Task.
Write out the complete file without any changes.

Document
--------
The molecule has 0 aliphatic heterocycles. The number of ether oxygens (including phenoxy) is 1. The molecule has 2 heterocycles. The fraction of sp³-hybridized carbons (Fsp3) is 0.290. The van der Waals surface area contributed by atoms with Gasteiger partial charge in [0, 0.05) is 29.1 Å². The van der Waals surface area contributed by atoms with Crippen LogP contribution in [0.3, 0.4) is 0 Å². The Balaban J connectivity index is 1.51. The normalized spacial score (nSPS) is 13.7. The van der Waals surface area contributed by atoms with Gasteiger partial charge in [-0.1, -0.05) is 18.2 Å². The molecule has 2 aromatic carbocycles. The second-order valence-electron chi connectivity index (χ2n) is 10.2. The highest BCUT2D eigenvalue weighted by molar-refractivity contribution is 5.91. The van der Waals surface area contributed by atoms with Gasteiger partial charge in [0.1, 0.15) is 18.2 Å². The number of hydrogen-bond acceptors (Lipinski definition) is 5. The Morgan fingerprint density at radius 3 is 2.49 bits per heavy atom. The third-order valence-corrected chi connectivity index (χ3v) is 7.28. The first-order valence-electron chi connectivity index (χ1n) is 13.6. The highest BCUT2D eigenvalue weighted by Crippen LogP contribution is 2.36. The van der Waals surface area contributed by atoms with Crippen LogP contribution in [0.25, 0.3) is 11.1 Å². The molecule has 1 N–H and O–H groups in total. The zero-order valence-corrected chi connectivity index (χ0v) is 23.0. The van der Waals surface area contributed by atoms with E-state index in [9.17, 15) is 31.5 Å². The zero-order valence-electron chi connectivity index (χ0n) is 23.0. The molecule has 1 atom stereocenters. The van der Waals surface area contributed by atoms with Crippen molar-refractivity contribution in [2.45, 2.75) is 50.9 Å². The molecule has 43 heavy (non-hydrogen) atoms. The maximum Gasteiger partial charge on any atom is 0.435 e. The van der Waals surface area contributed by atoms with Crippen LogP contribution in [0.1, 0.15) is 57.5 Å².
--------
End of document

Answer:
The molecule has 0 aliphatic heterocycles. The number of ether oxygens (including phenoxy) is 1. The molecule has 2 heterocycles. The fraction of sp³-hybridized carbons (Fsp3) is 0.290. The van der Waals surface area contributed by atoms with Gasteiger partial charge in [0, 0.05) is 29.1 Å². The van der Waals surface area contributed by atoms with Crippen LogP contribution in [0.3, 0.4) is 0 Å². The Balaban J connectivity index is 1.51. The normalized spacial score (nSPS) is 13.7. The van der Waals surface area contributed by atoms with Gasteiger partial charge in [-0.1, -0.05) is 18.2 Å². The molecule has 2 aromatic carbocycles. The second-order valence-electron chi connectivity index (χ2n) is 10.2. The highest BCUT2D eigenvalue weighted by molar-refractivity contribution is 5.91. The van der Waals surface area contributed by atoms with Gasteiger partial charge in [0.1, 0.15) is 18.2 Å². The number of hydrogen-bond acceptors (Lipinski definition) is 5. The Morgan fingerprint density at radius 3 is 2.49 bits per heavy atom. The third-order valence-corrected chi connectivity index (χ3v) is 7.28. The first-order valence-electron chi connectivity index (χ1n) is 13.6. The highest BCUT2D eigenvalue weighted by Crippen LogP contribution is 2.36. The van der Waals surface area contributed by atoms with Crippen LogP contribution in [0.25, 0.3) is 11.1 Å². The molecule has 1 N–H and O–H groups in total. The zero-order valence-corrected chi connectivity index (χ0v) is 23.0. The van der Waals surface area contributed by atoms with E-state index in [9.17, 15) is 31.5 Å². The zero-order valence-electron chi connectivity index (χ0n) is 23.0. The molecule has 1 atom stereocenters. The van der Waals surface area contributed by atoms with Crippen molar-refractivity contribution in [2.45, 2.75) is 50.9 Å². The molecule has 43 heavy (non-hydrogen) atoms. The maximum Gasteiger partial charge on any atom is 0.435 e. The van der Waals surface area contributed by atoms with Crippen LogP contribution in [0.1, 0.15) is 57.5 Å².